He remembers going home afterwards: "I'm lying there, looking at the ceiling, realizing there's a robot on another planet doing what I told it to. And that notion of, 'I'm getting to do this. I'm not dreaming about this anymore. It's real for me now.'
"I reach out across 100 million miles of emptiness and move something on the surface of another planet. That feeling has never left me."
The opportunity to drive
You might think a rover driver would control the vehicle using a joystick and virtual reality interface, much like a video game. That's not how it works. The reason for that: Signals take at least four minutes to travel from Earth to Mars (it could take up to 20 minutes, depending on where the planets are in their orbits), and then the same amount of time for confirmation data to come back.
So rover drivers don't tell the vehicle to move forward and then wait several minutes for confirmation that it happened before sending the next command. Instead, drivers spend their days writing directions for what the rover will do the next day, sometimes even a few days if it's a holiday weekend.
Maxwell and colleagues spend the Martian night generating a single batch of commands, which they send to the rover after the vehicle sees sunrise. Drivers work in overlapping 8- to 10-hour shifts preparing the rover for the day ahead. "It's as if we're e-mailing the rover its to-do list for the entire day," Maxwell explains. And at the end of its day, the rover sends information back saying what it did. During the Martian night, the rover goes to sleep.
That might sound risky, letting a vehicle roam around on a planet for several hours without someone guiding its every move in real time. But safety checks are built in. Curiosity will know how far its wheels are moving up and down, so it will stop if it heads into something deeper or higher than the drivers had planned. In that sense, the rover is more like a boat than a plane -- stopping is a fine course of action if additional direction is needed, Maxwell explains.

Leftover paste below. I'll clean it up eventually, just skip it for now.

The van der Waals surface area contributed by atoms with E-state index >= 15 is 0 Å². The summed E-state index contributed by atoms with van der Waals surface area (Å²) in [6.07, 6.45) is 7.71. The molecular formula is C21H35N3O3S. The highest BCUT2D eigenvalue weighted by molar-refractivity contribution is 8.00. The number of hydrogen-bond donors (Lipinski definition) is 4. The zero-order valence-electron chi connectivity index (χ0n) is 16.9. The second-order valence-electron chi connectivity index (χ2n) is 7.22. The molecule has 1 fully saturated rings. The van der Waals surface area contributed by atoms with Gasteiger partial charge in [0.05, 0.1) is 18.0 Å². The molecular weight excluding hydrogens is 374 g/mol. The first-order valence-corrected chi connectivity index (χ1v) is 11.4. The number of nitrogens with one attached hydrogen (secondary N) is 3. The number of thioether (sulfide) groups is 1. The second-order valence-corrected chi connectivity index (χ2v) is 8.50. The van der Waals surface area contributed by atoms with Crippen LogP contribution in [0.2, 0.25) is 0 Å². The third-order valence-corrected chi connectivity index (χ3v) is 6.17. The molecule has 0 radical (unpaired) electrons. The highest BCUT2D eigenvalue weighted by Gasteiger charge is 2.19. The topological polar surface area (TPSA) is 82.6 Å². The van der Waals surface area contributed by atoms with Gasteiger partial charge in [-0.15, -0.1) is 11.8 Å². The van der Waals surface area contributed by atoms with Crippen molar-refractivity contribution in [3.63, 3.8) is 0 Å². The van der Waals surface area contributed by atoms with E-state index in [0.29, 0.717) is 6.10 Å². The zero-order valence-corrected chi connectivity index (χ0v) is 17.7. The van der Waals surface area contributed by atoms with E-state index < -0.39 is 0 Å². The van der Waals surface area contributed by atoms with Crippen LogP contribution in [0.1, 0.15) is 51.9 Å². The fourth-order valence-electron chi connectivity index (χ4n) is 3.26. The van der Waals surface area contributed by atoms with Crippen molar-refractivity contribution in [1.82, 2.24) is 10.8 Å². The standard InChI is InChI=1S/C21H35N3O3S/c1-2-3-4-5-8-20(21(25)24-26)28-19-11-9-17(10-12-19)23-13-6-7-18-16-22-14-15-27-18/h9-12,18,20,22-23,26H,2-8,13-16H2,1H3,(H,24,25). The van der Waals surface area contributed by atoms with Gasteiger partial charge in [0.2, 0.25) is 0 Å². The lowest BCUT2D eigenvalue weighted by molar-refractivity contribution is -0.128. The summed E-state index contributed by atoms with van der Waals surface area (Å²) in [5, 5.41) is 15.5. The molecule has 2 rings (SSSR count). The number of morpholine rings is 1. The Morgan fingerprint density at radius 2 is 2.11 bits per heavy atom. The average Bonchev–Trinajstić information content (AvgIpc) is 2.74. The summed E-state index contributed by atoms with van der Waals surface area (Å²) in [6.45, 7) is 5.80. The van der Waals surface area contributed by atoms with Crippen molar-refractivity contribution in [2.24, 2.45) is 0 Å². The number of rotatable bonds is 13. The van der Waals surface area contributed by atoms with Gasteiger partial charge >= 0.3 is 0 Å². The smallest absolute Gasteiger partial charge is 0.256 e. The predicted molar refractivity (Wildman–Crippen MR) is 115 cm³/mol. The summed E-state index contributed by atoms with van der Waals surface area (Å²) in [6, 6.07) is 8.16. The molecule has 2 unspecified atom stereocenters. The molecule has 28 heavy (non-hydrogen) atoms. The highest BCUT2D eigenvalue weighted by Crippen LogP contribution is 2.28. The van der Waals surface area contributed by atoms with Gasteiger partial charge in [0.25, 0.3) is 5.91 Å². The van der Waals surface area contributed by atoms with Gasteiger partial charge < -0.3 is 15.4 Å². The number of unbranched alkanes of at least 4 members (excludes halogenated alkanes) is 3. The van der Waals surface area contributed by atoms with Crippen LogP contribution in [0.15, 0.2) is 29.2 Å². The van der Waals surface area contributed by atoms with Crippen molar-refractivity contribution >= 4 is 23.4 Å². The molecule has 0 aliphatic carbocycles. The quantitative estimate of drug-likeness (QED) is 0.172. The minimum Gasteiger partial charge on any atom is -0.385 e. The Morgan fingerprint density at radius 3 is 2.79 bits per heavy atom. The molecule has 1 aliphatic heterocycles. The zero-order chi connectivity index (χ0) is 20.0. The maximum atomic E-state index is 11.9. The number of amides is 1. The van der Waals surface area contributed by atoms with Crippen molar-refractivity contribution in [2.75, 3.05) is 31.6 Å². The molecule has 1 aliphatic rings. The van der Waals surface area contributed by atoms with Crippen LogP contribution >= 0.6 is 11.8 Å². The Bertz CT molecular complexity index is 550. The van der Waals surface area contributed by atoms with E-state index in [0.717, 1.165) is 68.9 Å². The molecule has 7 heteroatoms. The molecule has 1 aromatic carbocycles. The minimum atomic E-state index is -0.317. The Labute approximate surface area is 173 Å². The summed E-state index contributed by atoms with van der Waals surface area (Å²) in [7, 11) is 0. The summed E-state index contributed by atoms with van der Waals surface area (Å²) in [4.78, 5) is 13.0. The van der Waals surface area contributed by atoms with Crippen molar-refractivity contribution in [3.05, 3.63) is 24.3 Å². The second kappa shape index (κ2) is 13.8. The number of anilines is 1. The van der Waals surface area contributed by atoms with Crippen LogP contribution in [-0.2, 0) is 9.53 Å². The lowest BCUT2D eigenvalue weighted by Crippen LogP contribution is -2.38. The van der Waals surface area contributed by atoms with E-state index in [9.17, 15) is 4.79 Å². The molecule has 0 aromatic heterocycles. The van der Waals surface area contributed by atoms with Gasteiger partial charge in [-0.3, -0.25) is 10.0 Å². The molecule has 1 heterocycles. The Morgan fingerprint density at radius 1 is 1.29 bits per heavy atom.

Curiosity can travel up to about 2.5 meters (8.2 feet) per minute, says rover driver John Wright, but in practice it will go a lot slower because the science team will want it to stop and examine its surroundings. A rover may stop and take photos, or -- as will be the case with Curiosity -- the scientists will want it to stop to perform chemical analyses.
Photos the rover takes of its surroundings help the drivers determine where to send it next. The drivers use a 3-D simulation created from the photos to visualize what the rover is seeing. The virtual model of Mars lets drivers work out which commands to transmit each day. Video games have helped several rover drivers hone their skills, including Maxwell, since driving on Mars requires planning and multidimensional thinking.
Any game that shows a large open world, such as "World of Warcraft," can hone these skills, says Cooper, the first rover driver and the only person to have driven all three rovers NASA has landed on Mars.
"You're essentially driving a robot with a keyboard 100 million miles away," says Maxwell. "You can't always believe what the simulator tells you. If anything does go wrong, there's no one there to hit the panic switch."
Besides being manually controlled, the rover also has the capability to drive by itself, detecting hazards through cameras and driving around them. This autonomous mode takes more time, however, so it's employed less often.
Curiosity landed in Gale Crater, where it may find evidence the area once was a lake. It will take at least a year to drive Curiosity to its ultimate destination, Mount Sharp, where the rover will examine layers of sediment for organic molecules, which would be signs -- but still not proof -- that life may have existed on the planet.
Maxwell will see some of the images Curiosity takes before anyone else does, but he loves that the public will get to view them soon after on NASA's website. "I get to take everybody in the world along in the backseat," he said.
Beyond rover driving, Maxwell genuinely loves the science of Mars. The rover science team has its own busy agenda, but during the mission involving Spirit and Opportunity, Maxwell would point out rocks that might be interesting to examine further, or suggest photographing the sunset on a given day. Sometimes the science team would take him up on his ideas.
"He's always looking to try to get as much out of the vehicles as possible," says Squyers, lead scientist of the Mars Exploration Rover mission, which involved Spirit and Opportunity. "Scott is, within the bounds of safety, one of the most enthusiastic rover drivers there is."
The spirit of his first car
There's a special love that Maxwell has for Spirit, the first rover he ever drove. Spirit was only supposed to last about 90 days, but the rover kept operating for more than five years.
When Spirit got stuck in May 2009, Maxwell felt like he was in an Indiana Jones movie, trying to rescue the vehicle. The rover's wheels broke through a crust and the vehicle fell into a sandy trap called Troy, like a car driving into a pool of flour. Even before the accident, one of its six wheels had quit working.
Maxwell and his colleagues were almost able to pull Spirit out, but not quite. They had figured out a technique, but with the Martian winter coming, the solar panels were tilted away from the sun. Plus a second wheel malfunctioned during escape tactics. Over the winter, something broke -- Maxwell says humanity may never know what.